Numbers of nesting hen harriers in England have increased considerably since the start of the brood management trial, from only 12 nesting attempts in 2018, up to 49 in 2022 (see graphs below). Numbers of nesting attempts in land managed for forestry, and moorland not managed for grouse shooting, have remained roughly steady in that time, at around ten attempts per year, and the increases have mainly been seen in land managed wholly or partly for grouse shooting. While an increasing number of hen harrier nests have been recorded on estates intensively managed for driven grouse shooting, it is noted that land recorded as 'grouse moor' also includes less intensively managed areas, and that the effects of the availability of brood management on attitudes may be affected by the management regime in place at the site and whether driven grouse shooting is a primary objective.
Nesting attempts by habitat category:
Nesting habitat categories are assigned by Natural England field staff. 'Other moor' includes nature reserves and amenity moorland. 'Water catchment / grouse moor' refers to United Utilities water catchment land in Bowland, also managed for grouse shooting.
Numbers of hen harrier nesting attempts and chicks fledged:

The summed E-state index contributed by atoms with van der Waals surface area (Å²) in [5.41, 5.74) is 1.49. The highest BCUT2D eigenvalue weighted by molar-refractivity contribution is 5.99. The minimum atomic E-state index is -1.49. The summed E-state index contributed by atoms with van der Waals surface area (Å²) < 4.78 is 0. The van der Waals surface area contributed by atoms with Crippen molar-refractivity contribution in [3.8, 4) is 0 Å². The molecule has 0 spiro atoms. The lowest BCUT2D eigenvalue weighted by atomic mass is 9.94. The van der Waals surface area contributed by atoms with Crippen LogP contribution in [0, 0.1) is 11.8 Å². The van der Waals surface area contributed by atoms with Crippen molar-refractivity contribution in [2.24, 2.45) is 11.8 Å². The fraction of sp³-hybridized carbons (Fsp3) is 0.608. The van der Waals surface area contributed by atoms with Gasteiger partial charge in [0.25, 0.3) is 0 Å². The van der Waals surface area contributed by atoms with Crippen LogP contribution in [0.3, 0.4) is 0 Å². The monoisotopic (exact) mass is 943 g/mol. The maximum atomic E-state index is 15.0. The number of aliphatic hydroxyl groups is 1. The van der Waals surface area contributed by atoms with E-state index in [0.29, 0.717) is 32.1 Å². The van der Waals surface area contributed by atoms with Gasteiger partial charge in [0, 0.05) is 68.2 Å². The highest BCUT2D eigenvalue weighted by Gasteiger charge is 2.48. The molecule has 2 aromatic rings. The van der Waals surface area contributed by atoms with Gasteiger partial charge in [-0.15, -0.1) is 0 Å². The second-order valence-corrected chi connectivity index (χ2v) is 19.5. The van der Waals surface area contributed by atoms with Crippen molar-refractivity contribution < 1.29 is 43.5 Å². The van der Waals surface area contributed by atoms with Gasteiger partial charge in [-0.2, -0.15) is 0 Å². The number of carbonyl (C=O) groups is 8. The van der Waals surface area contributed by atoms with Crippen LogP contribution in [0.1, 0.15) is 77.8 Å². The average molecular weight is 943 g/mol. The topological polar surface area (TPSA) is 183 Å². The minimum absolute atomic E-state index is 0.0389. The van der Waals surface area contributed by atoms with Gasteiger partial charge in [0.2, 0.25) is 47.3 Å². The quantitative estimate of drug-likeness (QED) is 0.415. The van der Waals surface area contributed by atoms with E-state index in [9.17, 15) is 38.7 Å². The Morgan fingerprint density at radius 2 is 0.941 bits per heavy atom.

In summary, the last five years have seen positive results including signs of changing attitudes among trial participants, apparently improved survival rates of some hen harriers (the brood managed individuals), and a clear increase in hen harrier breeding success since the start of the trial, including on land managed for grouse shooting. However, it is not yet possible to conclude how the availability of brood management may have influenced the observed increase, or to establish the effect of this availability on members of the wider grouse moor management community not directly associated with the trial.
Upon reviewing the evidence, the NE Science Advisory Committee has supported the view that an extension to the trial would be worthwhile, with the aim of investigating the mechanisms via which the availability of brood management influences the population size of hen harriers, via population modelling and wider scale social science. This has been endorsed by the Natural England board.
The brood management organising group has therefore applied for a further scientific licence for brood management to cover the two years 2023 and 2024, for the purposes of continuing the trial. This licence application is currently being considered by the Natural England Wildlife Licensing Service, which will review the detailed rationale and, if a licence is issued, set conditions to ensure that any brood management activities meet their intended scientific purpose.